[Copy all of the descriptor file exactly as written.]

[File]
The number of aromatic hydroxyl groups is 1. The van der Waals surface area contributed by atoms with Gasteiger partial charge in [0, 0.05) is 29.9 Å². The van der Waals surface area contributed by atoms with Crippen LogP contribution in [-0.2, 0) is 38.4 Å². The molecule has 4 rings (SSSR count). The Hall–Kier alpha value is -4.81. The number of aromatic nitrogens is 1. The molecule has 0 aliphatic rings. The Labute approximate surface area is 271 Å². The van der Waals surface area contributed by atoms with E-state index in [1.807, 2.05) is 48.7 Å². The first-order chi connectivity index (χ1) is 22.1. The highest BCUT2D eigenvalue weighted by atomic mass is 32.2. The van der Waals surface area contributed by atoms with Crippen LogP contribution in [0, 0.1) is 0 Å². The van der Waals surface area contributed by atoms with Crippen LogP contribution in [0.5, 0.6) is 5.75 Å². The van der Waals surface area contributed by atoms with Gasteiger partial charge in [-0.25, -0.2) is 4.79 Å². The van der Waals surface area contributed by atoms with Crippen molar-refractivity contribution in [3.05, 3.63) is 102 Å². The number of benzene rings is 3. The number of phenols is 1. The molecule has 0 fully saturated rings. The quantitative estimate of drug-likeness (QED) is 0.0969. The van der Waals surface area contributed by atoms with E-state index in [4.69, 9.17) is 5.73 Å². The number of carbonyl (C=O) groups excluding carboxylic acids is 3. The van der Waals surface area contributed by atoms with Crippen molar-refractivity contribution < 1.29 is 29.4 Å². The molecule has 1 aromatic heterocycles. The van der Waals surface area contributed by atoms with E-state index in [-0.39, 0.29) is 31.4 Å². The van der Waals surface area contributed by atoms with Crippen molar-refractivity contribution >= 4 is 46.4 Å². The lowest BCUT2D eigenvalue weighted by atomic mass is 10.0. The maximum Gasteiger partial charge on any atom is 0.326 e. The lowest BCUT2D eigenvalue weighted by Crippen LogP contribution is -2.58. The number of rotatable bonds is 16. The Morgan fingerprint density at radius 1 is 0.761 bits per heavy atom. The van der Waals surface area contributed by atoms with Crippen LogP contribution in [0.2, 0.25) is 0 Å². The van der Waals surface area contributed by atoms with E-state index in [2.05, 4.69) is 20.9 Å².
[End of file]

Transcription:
The number of aromatic hydroxyl groups is 1. The van der Waals surface area contributed by atoms with Gasteiger partial charge in [0, 0.05) is 29.9 Å². The van der Waals surface area contributed by atoms with Crippen LogP contribution in [-0.2, 0) is 38.4 Å². The molecule has 4 rings (SSSR count). The Hall–Kier alpha value is -4.81. The number of aromatic nitrogens is 1. The molecule has 0 aliphatic rings. The Labute approximate surface area is 271 Å². The van der Waals surface area contributed by atoms with E-state index in [1.807, 2.05) is 48.7 Å². The first-order chi connectivity index (χ1) is 22.1. The highest BCUT2D eigenvalue weighted by atomic mass is 32.2. The van der Waals surface area contributed by atoms with Crippen LogP contribution in [0, 0.1) is 0 Å². The van der Waals surface area contributed by atoms with Crippen LogP contribution in [0.5, 0.6) is 5.75 Å². The van der Waals surface area contributed by atoms with Gasteiger partial charge in [-0.25, -0.2) is 4.79 Å². The van der Waals surface area contributed by atoms with Crippen molar-refractivity contribution in [3.05, 3.63) is 102 Å². The number of benzene rings is 3. The number of phenols is 1. The molecule has 0 fully saturated rings. The quantitative estimate of drug-likeness (QED) is 0.0969. The van der Waals surface area contributed by atoms with E-state index in [4.69, 9.17) is 5.73 Å². The number of carbonyl (C=O) groups excluding carboxylic acids is 3. The van der Waals surface area contributed by atoms with Crippen molar-refractivity contribution < 1.29 is 29.4 Å². The molecule has 1 aromatic heterocycles. The van der Waals surface area contributed by atoms with E-state index in [-0.39, 0.29) is 31.4 Å². The van der Waals surface area contributed by atoms with Crippen molar-refractivity contribution >= 4 is 46.4 Å². The lowest BCUT2D eigenvalue weighted by atomic mass is 10.0. The maximum Gasteiger partial charge on any atom is 0.326 e. The lowest BCUT2D eigenvalue weighted by Crippen LogP contribution is -2.58. The number of rotatable bonds is 16. The Morgan fingerprint density at radius 1 is 0.761 bits per heavy atom. The van der Waals surface area contributed by atoms with Crippen LogP contribution in [0.2, 0.25) is 0 Å². The van der Waals surface area contributed by atoms with E-state index in [2.05, 4.69) is 20.9 Å².